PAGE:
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Black-White Appreciation of Owner Occupied Homes in Upper Income Suburban Integrated Communities: The Cases of Maplewood and Montclair, New Jersey

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  • Douglas Coate

    ()

  • Richard Schwester

    ()

Abstract

The purpose of this paper is to examine black-white differences in housing appreciation in northern New Jersey, with particular emphasis on the communities of Montclair and Maplewood in the 1970 to 2000 period. We find that home appreciation at the block group level in these communities was inversely related to changes in the black population. The effect of changes in the proportion of the population that was black on home appreciation was similar to the effects of changes in black population at the census tract level in the northern New Jersey region as a whole. These high income communities with award winning school districts and well maintained housing stocks were not immune from the effects of race on home appreciation.

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Bibliographic Info

Paper provided by Department of Economics, Rutgers University, Newark in its series Working Papers Rutgers University, Newark with number 2008-001.

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Length: 18 pages
Date of creation: Jan 2008
Date of revision:
Handle: RePEc:run:wpaper:2008-001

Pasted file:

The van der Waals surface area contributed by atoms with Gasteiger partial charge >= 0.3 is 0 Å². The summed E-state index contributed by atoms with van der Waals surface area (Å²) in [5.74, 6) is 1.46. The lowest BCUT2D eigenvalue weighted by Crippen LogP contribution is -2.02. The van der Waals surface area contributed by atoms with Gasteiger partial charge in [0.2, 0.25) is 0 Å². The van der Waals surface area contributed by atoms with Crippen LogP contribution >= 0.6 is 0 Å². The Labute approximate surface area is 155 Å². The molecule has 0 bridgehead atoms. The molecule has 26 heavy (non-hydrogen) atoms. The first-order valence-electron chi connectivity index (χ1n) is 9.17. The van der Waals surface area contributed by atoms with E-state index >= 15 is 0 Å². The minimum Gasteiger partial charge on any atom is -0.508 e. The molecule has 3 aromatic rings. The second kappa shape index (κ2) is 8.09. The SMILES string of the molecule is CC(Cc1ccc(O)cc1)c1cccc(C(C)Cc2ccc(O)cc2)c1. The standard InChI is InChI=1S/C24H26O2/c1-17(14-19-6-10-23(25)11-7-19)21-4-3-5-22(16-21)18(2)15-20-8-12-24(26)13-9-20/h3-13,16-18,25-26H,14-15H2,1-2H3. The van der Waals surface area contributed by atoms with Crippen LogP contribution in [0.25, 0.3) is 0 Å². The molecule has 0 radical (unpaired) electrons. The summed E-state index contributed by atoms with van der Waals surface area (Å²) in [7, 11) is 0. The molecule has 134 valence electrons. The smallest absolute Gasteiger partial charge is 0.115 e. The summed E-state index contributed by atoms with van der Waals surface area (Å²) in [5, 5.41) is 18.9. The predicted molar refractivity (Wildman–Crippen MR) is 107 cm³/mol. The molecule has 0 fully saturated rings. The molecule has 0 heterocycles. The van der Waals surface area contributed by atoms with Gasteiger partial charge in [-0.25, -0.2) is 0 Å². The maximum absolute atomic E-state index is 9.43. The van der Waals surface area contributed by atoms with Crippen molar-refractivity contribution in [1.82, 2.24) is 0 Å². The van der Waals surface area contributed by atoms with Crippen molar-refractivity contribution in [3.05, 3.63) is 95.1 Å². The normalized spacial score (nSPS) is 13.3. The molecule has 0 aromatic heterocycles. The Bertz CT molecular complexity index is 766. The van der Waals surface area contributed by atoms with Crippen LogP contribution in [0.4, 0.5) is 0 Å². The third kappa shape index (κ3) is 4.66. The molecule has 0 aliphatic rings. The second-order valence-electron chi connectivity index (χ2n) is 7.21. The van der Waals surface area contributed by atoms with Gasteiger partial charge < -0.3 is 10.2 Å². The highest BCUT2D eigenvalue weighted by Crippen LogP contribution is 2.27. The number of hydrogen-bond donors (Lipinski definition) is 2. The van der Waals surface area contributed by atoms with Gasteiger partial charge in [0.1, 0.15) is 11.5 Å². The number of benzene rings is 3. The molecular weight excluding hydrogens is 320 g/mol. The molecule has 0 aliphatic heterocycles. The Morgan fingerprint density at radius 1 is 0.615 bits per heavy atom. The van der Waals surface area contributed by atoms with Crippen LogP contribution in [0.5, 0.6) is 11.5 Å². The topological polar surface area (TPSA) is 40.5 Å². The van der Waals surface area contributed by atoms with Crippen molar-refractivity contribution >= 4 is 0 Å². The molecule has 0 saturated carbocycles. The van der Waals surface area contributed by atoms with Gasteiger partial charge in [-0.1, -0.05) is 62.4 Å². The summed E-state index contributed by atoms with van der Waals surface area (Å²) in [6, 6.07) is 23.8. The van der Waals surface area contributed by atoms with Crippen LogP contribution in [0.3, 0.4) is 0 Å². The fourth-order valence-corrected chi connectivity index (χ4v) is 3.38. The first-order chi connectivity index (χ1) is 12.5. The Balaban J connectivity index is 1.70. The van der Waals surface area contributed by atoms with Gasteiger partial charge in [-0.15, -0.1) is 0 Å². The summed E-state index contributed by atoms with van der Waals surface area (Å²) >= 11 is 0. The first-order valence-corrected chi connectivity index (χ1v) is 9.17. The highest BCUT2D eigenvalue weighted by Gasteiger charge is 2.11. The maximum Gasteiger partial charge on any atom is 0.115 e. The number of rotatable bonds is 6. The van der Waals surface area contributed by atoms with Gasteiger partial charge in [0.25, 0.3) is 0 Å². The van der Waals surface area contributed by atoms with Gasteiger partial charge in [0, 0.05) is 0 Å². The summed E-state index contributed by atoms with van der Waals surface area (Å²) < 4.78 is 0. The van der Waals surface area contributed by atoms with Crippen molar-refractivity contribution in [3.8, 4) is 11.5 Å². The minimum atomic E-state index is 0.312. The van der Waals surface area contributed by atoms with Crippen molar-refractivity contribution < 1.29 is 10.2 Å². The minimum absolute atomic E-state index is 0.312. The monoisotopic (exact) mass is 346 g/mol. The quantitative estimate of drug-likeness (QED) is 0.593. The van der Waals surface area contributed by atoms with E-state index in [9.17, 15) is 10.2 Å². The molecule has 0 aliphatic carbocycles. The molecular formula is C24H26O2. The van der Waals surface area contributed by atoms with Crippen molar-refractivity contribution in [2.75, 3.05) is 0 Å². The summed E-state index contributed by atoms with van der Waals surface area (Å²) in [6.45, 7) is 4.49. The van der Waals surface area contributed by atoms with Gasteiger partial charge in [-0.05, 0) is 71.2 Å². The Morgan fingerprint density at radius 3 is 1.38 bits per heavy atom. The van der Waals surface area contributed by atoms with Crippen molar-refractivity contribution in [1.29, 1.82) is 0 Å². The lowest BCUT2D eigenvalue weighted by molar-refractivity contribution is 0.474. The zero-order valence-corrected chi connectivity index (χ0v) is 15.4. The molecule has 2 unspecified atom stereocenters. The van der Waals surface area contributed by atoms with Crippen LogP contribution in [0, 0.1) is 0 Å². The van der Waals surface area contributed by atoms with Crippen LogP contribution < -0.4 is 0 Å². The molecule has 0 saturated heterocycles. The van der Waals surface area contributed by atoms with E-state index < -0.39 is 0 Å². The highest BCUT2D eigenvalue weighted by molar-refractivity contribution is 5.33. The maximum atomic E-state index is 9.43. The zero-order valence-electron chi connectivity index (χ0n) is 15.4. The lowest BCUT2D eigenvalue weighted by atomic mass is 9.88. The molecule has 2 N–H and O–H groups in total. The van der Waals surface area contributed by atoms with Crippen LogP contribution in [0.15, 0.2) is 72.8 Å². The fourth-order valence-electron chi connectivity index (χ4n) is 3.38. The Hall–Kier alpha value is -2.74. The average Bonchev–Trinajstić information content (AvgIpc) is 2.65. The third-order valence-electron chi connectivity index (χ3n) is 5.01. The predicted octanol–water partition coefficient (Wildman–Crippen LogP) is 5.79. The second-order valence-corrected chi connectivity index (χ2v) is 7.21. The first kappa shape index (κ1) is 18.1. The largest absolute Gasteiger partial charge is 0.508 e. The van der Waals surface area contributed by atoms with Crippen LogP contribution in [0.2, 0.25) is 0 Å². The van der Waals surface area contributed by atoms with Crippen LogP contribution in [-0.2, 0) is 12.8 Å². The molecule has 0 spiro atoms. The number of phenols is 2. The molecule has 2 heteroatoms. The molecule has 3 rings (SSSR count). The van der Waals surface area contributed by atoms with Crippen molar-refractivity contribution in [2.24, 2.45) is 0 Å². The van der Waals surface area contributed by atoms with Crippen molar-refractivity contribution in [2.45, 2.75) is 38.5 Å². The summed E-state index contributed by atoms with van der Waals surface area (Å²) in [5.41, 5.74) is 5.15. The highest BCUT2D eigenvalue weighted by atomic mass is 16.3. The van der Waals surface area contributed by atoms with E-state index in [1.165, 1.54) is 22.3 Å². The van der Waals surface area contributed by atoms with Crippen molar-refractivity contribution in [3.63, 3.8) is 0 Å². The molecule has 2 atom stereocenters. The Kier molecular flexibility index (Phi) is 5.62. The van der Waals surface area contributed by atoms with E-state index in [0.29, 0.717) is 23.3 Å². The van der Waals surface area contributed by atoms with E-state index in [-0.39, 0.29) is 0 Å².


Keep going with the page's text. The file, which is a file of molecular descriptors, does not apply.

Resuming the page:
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Keywords: Black-white house appreciation;

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  1. Coate, Douglas & Vanderhoff, James, 1993. "Race of the Homeowner and Appreciation of Single-Family Homes in the United States," The Journal of Real Estate Finance and Economics, Springer, vol. 7(3), pages 205-12, November.
  2. Robert Barsky & John Bound & Kerwin Charles & Joseph Lupton, 2001. "Accounting for the Black-White Wealth Gap: A Nonparametric Approach," NBER Working Papers 8466, National Bureau of Economic Research, Inc.
  3. Katherine A. Kiel & Richard T. Carson, 1990. "An Examination of Systematic Differences in the Appreciation of Individual Housing Units," Journal of Real Estate Research, American Real Estate Society, vol. 5(3), pages 301-318.
  4. Patrick Bajari & Matthew E. Kahn, . "Why Do Blacks Live in The Cities and Whites Live in the Suburbs?," Working Papers 00007, Stanford University, Department of Economics.
  5. Michael Devaney & William Rayburn, 1993. "Neighborhood Racial Transition and Housing Returns: A Portfolio Approach," Journal of Real Estate Research, American Real Estate Society, vol. 8(2), pages 239-252.
  6. Macpherson, David A & Sirmans, G Stacy, 2001. "Neighborhood Diversity and House-Price Appreciation," The Journal of Real Estate Finance and Economics, Springer, vol. 22(1), pages 81-97, January.
  7. Sunwoong Kim, 2000. "Race and home price appreciation in urban neighborhoods: Evidence from Milwaukee, Wisconsin," The Review of Black Political Economy, Springer, vol. 28(2), pages 9-28, December.
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